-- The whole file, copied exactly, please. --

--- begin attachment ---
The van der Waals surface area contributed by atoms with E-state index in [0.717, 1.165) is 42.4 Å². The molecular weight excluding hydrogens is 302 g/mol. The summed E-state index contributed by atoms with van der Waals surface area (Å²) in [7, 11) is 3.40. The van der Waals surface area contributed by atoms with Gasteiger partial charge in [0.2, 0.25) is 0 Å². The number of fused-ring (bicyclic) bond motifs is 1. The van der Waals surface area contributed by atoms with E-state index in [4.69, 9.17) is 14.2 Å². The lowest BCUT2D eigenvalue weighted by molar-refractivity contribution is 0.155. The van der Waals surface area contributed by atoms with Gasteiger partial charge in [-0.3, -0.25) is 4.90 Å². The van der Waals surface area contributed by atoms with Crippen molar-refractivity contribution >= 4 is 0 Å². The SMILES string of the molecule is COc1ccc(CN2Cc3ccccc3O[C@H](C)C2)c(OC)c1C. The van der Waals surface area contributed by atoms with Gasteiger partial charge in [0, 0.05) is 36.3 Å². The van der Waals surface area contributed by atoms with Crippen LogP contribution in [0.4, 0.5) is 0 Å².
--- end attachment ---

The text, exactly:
The van der Waals surface area contributed by atoms with E-state index in [0.717, 1.165) is 42.4 Å². The molecular weight excluding hydrogens is 302 g/mol. The summed E-state index contributed by atoms with van der Waals surface area (Å²) in [7, 11) is 3.40. The van der Waals surface area contributed by atoms with Gasteiger partial charge in [0.2, 0.25) is 0 Å². The number of fused-ring (bicyclic) bond motifs is 1. The van der Waals surface area contributed by atoms with E-state index in [4.69, 9.17) is 14.2 Å². The lowest BCUT2D eigenvalue weighted by molar-refractivity contribution is 0.155. The van der Waals surface area contributed by atoms with Gasteiger partial charge in [-0.3, -0.25) is 4.90 Å². The van der Waals surface area contributed by atoms with Crippen molar-refractivity contribution >= 4 is 0 Å². The SMILES string of the molecule is COc1ccc(CN2Cc3ccccc3O[C@H](C)C2)c(OC)c1C. The van der Waals surface area contributed by atoms with Gasteiger partial charge in [0, 0.05) is 36.3 Å². The van der Waals surface area contributed by atoms with Crippen LogP contribution in [0.4, 0.5) is 0 Å².